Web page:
2. Add entries for Replication Server, RSSD server, and primary/replicate data servers to the interfaces file in the $SYBASE directory on both machines. Use the logical host name for Replication Server in the interfaces file.

  3. Start the RSSD server.

  4. Follow the installation guide for your platform to install Replication Server on the node that is currently the master in the logical host. Make sure that you:

    1. Set the environment variables SYBASE, SYBASE_REP, and SYBASE_OCS:

      setenv SYBASE /REPSERVER1210
      setenv SYBASE_REP REP-12_1
      setenv SYBASE_OCS OCS-12_0

      where /REPSERVER1210 is the release directory.

    2. Choose a run directory for the Replication Server that will contain the Replication Server run file, configuration file, and log file. The run directory should exist on both nodes and have exactly the same paths on both nodes (the path can be linked if necessary).

    3. Choose the multihosted disks for the Replication Server partitions.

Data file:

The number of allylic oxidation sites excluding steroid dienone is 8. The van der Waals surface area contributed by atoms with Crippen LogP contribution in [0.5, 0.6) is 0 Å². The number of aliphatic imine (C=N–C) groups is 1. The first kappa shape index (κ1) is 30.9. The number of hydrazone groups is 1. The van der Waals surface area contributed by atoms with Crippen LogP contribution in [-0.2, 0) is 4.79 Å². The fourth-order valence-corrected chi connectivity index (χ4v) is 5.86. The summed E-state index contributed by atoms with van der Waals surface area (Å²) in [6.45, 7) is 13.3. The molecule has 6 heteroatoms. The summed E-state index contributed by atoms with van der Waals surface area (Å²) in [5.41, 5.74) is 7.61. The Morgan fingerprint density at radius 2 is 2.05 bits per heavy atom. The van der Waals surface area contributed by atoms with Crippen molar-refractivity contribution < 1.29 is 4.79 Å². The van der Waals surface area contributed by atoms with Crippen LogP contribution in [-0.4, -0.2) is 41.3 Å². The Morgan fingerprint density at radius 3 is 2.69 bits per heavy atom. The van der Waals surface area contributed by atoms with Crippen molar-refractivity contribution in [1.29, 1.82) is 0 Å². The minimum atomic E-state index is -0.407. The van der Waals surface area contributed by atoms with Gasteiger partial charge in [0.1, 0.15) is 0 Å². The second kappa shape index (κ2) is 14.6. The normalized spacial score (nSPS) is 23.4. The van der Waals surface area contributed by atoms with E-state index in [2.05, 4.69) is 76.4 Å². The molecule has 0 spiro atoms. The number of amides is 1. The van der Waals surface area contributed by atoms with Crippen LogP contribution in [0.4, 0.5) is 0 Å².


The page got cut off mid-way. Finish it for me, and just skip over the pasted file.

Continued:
4. Initiate the rs_init command, from the run directory:

      cd RUN_DIRECTORY
      $SYBASE/$SYBASE_REP/install/rs_init

  5. Make sure that Replication Server is started.

  6. As a Sybase user, copy the run file and the configuration file to the other node in the same path. Edit the run file on the second node to make sure it contains the correct path of the configuration and log files, especially if links are used.



    Note:

    The run file name must be RUN_repserver_name, where repserver_name is the name of the Replication Server. You can define the configuration and log file names.


Installing Replication Server as a data service

You also need to perform these specialized tasks to install Replication Server as a data service: